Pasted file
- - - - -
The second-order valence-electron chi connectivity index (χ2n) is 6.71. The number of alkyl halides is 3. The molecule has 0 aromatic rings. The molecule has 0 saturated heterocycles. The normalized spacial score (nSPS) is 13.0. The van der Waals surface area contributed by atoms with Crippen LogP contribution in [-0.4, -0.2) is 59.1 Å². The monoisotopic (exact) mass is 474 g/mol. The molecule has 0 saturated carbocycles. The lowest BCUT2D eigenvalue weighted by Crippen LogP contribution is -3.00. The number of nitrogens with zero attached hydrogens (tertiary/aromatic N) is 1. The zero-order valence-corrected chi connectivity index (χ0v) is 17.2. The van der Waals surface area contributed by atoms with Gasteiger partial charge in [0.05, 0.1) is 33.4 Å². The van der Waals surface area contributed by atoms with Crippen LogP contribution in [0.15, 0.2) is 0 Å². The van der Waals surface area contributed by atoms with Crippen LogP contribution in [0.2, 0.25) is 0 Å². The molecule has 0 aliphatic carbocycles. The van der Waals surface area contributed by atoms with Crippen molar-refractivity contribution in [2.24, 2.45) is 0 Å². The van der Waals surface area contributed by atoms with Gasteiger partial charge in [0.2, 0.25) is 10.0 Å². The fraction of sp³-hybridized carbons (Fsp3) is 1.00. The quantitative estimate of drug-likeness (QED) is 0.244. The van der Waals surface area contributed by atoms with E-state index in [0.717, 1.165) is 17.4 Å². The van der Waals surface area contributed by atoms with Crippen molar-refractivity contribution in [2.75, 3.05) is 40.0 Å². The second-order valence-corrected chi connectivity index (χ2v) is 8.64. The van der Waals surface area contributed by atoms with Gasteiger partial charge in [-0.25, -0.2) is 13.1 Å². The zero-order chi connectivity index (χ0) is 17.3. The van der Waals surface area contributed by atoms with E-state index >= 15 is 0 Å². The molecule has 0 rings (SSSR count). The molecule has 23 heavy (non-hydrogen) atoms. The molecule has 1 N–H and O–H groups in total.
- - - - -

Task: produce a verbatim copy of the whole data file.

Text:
The second-order valence-electron chi connectivity index (χ2n) is 6.71. The number of alkyl halides is 3. The molecule has 0 aromatic rings. The molecule has 0 saturated heterocycles. The normalized spacial score (nSPS) is 13.0. The van der Waals surface area contributed by atoms with Crippen LogP contribution in [-0.4, -0.2) is 59.1 Å². The monoisotopic (exact) mass is 474 g/mol. The molecule has 0 saturated carbocycles. The lowest BCUT2D eigenvalue weighted by Crippen LogP contribution is -3.00. The number of nitrogens with zero attached hydrogens (tertiary/aromatic N) is 1. The zero-order valence-corrected chi connectivity index (χ0v) is 17.2. The van der Waals surface area contributed by atoms with Gasteiger partial charge in [0.05, 0.1) is 33.4 Å². The van der Waals surface area contributed by atoms with Crippen LogP contribution in [0.15, 0.2) is 0 Å². The van der Waals surface area contributed by atoms with Crippen LogP contribution in [0.2, 0.25) is 0 Å². The molecule has 0 aliphatic carbocycles. The van der Waals surface area contributed by atoms with Crippen molar-refractivity contribution in [2.24, 2.45) is 0 Å². The van der Waals surface area contributed by atoms with Gasteiger partial charge in [0.2, 0.25) is 10.0 Å². The fraction of sp³-hybridized carbons (Fsp3) is 1.00. The quantitative estimate of drug-likeness (QED) is 0.244. The van der Waals surface area contributed by atoms with E-state index in [0.717, 1.165) is 17.4 Å². The van der Waals surface area contributed by atoms with Crippen molar-refractivity contribution in [2.75, 3.05) is 40.0 Å². The second-order valence-corrected chi connectivity index (χ2v) is 8.64. The van der Waals surface area contributed by atoms with Gasteiger partial charge in [-0.25, -0.2) is 13.1 Å². The zero-order chi connectivity index (χ0) is 17.3. The van der Waals surface area contributed by atoms with E-state index >= 15 is 0 Å². The molecule has 0 rings (SSSR count). The molecule has 23 heavy (non-hydrogen) atoms. The molecule has 1 N–H and O–H groups in total.